The PrintNightmare flaw found in Windows this week allowing hackers to remotely execute malicious code with system-level privileges clearly took high priority at Microsoft.
Just days after it was accidentally revealed by the security researchers who discovered it, the vulnerability has been patched by Microsoft. The Verge first noticed the update which covers all versions of Windows going back to Windows 7 despite Microsoft officially dropping support for it last year (via Engadget).
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The zero-day threat was a particularly nasty vulnerability as it could be exploited remotely without user interaction. Virtually every version of Windows featured the vulnerability including Windows 7, Windows 8, Windows 10 and Windows Server.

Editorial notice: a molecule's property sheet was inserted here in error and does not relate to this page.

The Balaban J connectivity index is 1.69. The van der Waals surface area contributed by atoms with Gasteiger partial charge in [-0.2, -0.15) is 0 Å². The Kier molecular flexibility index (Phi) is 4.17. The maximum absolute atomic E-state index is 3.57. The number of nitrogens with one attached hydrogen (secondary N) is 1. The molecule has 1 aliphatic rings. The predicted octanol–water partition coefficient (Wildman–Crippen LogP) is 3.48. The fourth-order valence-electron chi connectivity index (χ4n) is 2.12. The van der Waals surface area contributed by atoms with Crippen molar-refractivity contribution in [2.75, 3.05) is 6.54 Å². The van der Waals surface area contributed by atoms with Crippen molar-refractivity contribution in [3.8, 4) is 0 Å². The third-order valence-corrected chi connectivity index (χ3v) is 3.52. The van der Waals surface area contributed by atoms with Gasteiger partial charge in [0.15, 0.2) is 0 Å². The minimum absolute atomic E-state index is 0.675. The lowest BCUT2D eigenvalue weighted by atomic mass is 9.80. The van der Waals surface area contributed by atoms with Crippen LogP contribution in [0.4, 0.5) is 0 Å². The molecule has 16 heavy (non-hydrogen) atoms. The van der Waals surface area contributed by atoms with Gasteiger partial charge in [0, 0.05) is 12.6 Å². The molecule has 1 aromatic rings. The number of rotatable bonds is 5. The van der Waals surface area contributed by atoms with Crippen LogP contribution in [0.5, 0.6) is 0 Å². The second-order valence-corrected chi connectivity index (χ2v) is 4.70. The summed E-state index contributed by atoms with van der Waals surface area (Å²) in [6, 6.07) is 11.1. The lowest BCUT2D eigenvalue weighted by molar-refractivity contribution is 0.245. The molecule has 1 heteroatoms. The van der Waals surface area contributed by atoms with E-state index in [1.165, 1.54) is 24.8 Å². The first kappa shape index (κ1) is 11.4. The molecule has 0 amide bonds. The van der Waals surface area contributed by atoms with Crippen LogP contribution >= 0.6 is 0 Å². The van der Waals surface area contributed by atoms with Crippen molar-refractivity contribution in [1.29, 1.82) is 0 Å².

Microsoft defined it as a critical flaw (identified as CVE-2021-34527 (opens in new tab)) due to the lack of user interaction needed to trigger the exploit and stated, "We recommend that you install these updates immediately." While Microsoft is confident that this patch eliminates the issue and removes the threat, it is classified as a temporary fix and will be addressed more comprehensively in a future update.
If you don't have updates set to run automatically and/or haven't been prompted to update today, then you can follow our instructions on how to update Windows 10 manually. Given the speed with which Microsoft issued this patch, there's no question the company views this as a serious threat. And while there was no indication that it had been employed in the wild yet that isn't likely far off.